On September 27, 2017, President Trump announced the release of a “Unified Framework For Fixing Our Broken Tax Code” (the “Framework”). A copy of the Framework can be found at http://src.bna.com/sS3. The Framework was produced by the influential group known as the “Big Six.”1 The stated objectives of the changes outlined in the Framework are [...]
Georgia Supreme Court Speaks: Married Persons Are Free to Transfer Assets and Proper Title is Critical to Accomplish Intended Transfers (Gibson v. Gibson)
On June 5, 2017, the Georgia Supreme Court issued its opinion in the case of Gibson v. Gibson, S17F0593 (Ga. 2017). In Gibson, the Court considered the scope of a married person’s power to freely transfer his or her own assets to a third party.
Beginning on July 1, 2017, a new Uniform Power of Attorney Act (the “UPOAA”) applies to most written, general financial Powers of Attorney (“POAs”) created by individuals in Georgia. This newsletter is Part 3 of our three-part series on the UPOAA.1 Part 1 covered the most important aspects of the UPOAA other than the power [...]
Beginning on July 1, 2017, a new Uniform Power of Attorney Act (the “UPOAA”) will apply to most written, general financial Powers of Attorney (“POAs”) created by individuals in Georgia. This Newsletter is Part 2 of our 3-part series on the UPOAA.1 Part 1 covered the most important aspects of the UPOAA other than the [...]
Beginning on July 1, 2017, a new Uniform Power of Attorney Act (the “UPOAA”) will apply to most written, general, financial Powers of Attorney (“POAs”) created by individuals in Georgia. This Newsletter is Part 1 of our 3-part series on the UPOAA. Part 1 covers all aspects of the UPOAA other than the power provisions, [...]
As I type, I am sitting in the New Orleans airport waiting for my flight home. I have just attended the 11th Annual Conference of the Academy of Special Needs Planners, and my brain is spinning with new information and new ideas as to how I can apply those ideas to my clients. I feel charged with energy, enthusiasm and renewed purpose and vision.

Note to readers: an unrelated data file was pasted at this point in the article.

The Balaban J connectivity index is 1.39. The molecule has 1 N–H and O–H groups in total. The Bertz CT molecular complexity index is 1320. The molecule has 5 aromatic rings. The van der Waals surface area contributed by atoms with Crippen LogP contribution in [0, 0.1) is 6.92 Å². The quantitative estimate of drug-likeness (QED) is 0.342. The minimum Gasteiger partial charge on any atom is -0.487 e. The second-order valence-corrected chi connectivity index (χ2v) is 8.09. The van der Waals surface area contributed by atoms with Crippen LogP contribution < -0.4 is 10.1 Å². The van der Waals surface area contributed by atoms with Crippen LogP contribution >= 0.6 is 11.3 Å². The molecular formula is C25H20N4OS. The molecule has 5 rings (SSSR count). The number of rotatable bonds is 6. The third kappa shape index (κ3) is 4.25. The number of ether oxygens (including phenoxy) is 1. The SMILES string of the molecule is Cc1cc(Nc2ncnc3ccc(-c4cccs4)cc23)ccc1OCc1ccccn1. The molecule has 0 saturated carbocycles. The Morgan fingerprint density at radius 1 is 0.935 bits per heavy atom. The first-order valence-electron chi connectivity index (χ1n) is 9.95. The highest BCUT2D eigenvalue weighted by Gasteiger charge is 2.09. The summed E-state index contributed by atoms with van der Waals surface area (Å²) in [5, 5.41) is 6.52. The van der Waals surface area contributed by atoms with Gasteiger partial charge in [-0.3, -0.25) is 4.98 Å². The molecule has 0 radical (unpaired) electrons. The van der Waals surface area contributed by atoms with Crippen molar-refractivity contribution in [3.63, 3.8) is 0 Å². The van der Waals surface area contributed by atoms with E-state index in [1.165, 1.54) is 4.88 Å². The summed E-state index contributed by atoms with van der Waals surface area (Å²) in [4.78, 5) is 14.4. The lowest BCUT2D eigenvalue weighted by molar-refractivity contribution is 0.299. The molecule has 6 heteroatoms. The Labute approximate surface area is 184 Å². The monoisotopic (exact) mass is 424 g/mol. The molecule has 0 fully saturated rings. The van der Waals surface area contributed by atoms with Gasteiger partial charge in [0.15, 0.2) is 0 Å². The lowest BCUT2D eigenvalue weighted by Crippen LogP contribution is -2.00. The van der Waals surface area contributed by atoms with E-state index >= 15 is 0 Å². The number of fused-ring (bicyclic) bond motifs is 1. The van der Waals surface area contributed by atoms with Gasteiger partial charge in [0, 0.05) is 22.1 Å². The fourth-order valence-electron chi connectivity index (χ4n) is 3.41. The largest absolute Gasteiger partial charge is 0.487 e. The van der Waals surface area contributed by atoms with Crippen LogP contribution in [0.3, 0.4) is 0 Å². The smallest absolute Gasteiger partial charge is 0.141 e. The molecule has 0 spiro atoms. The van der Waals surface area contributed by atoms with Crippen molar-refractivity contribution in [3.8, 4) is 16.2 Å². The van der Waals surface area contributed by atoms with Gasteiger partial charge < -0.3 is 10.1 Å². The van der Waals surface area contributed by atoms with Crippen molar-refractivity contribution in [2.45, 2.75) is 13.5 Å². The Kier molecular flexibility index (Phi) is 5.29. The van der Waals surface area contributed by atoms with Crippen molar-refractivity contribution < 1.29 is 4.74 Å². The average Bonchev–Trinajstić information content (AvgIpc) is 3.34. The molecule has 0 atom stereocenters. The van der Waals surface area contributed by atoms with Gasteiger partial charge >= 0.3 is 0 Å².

In the legal profession, precedent is a key pillar of litigation. Cases are almost always stronger when an attorney can establish precedent—a prior court decision or other proceeding that serves as authoritative support for a particular argument. Precedent comes in many forms, but
Big Changes Are Coming To The GA Trust Code, But Likely Not Until July 2018! (Originally Published March 2017 & Updated May 2017)
By Richard Morgan Many state legislatures over the last decade or so have been on a mission to modify state laws to become more friendly as to estate and trust laws. These changes have included, among others, the extension of the rule against perpetuities safe harbor from 90 years to either 360 years or longer, [...]
The IRS recently published IRS Information Letter 2016-0071. This Information Letter discusses rules that apply to anyone who has inherited an IRA account or other tax-deferred retirement savings account (which we will collectively refer to as “IRA accounts” for convenience in this post), and who is not the surviving spouse of the original IRA account [...]
On September 14, 2016, Richard Morgan was part of a panel discussion at the monthly meeting of the Estate Planning & Probate Section of the Atlanta Bar Association. The general topic of the discussion was Revocable Living Trusts (RLTs) versus Wills. The panelists tried to help attendees consider the actual advantages and disadvantages of using [...]